Report into Gary Douch death criticises jail staff
Killer’s care neglected by Central Mental Hospital and Irish Prison Service
Overcrowding at Mountjoy Prison had “completely undermined” the staff’s ability to facilitate a request from Gary Douch (above) to be housed away from the main population because he feared for his safety, the report of the Commission of Investigation into his death concludes.
Former Mountjoy prisoner Gary Douch had consumed “a considerable amount of alcohol” in a cell in the jail just before being beaten to death by a prisoner who was displaying psychosis, a report has found.
The two men should never have been placed in the same cell together, the Commission of Investigation into the 2006 killing has concluded.
The report by Grainne McMorrow SC has also found that the dead man, his killer Stephen Egan and five other men they were sharing a basement cell with when the murder occurred were all being accommodated in a manner that breached their human rights.
She also found no spot checks had been carried out on the cell on the night Mr Douch was killed, with his lifeless body not having been discovered until the cell was opened the following morning.
Overcrowding at the jail had “completely undermined” the prison staff’s ability to facilitate Gary Douch’s request to be housed away from the main prison population because he feared for his safety.
It found Egan was a violent, mentally ill and troublesome prisoner who was transferred from Cloverhill Prison to Mountjoy Prisoner in exchange for another inmate just two days before he killed Mr Douch.
That exchange was “sweetened” by Cloverhill having agreed to take a group of prisoners from Mountjoy to ease overcrowding there.
However, the staff in Mountjoy who agreed to take in Egan were unaware the authorities at Mountjoy had refused to take him in when he had been released from the Central Mental Hospital just two weeks earlier.
Despite being a violent prisoner and having just previously been acutely psychotic when taken from the prison system to the Central Mental Hospital, there was no medical consultation around his transfer between the two jails.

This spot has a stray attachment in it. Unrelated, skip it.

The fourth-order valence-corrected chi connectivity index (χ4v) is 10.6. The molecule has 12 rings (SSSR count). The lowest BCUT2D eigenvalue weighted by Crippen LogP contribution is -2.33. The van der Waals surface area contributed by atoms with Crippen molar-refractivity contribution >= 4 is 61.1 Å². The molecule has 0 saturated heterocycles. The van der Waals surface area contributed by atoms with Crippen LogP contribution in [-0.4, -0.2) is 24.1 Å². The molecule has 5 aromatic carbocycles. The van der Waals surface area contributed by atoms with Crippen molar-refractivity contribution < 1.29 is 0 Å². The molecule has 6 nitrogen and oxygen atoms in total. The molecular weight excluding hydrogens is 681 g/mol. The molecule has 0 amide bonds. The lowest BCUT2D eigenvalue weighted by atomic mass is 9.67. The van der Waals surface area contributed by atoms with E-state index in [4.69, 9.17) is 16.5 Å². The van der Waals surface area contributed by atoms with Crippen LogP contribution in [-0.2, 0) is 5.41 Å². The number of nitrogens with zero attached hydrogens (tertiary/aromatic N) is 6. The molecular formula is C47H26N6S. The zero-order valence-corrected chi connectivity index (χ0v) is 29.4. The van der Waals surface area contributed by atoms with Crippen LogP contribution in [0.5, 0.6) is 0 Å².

His medical files did not travel with him and nor did his medication, meaning he was not in receipt of his medication in the days leading up to the murder in the early hours of August 1st, 2006.
When he began to verbally display the same signs of psychosis and hallucinations in Mountjoy as he had had done in the Central Mental Hospital, this apparently went unrecognised and meant he was locked in a communal cell, where he murdered Mr Douch.
“In particular, Mr Egan displayed the same delusional preoccupations with “the Beast” and “rapes” as well as other symptoms of psychosis in holding cell 2 on the 31st July/1st August that he had displayed previously when unwell,” the commission notes.
It also concludes that attacks which Egan was involved in within the prison service - such as setting fire to a padded cell and trying to strangle a prison officer during a transfer - were never fully investigated with a view to shaping better treatment for him.
The report also reveals that the prison service was so keen to continually transfer the troublesome, violent and mentally ill Egan that no one group of staff or facility ever took ownership of his care.
The commission also concludes that, given the seriousness of his mental health issues, Egan should never have been transferred from the Central Mental Hospital on July 14th, 2006, back into the prison system, just nine days after admission to the hospital.
It says the transfer to Cloverhill occurred despite the Central Mental Hospital knowing that once Egan was back in the prison system, it would lose any influence over his care.
After just two weeks in Cloverhill he was transferred to Mountjoy, and within 72 hours he had killed Mr Douch in a basement holding cell.
Staff at Cloverhill are excoriated in the new report for having sought to offload Egan from their care because he was so difficult, and for placing him in the overcrowded environment of Mountjoy that they knew was not well placed to care for him.
“The management at Cloverhill Prison exhibited what this commission regards as a reckless disregard for the health and safety of Stephen Egan in transferring him to Mountjoy Prison without any consultation with his doctors or with the psychiatric in-reach service,” the report states.
It continues: “In selecting Stephen Egan for transfer, Cloverhill also exhibited a reckless disregard for the health and safety of staff and prisoners at Mountjoy Prison, which they knew was under severe pressure from overcrowding.
“He was wholly unsuitable for transfer, given that he was a prisoner with known violent history, still under psychiatric care and on anti-psychotic medication, recently discharged from the Central Mental Hospital.
“The transfer also involved moving Stephen Egan from the safety of a high observation single cell on Cloverhill’s D2 wing to Mountjoy, when they knew, or could reasonably be expected to have known, that he would not be accommodated in anything approximating the facilities available in D2.”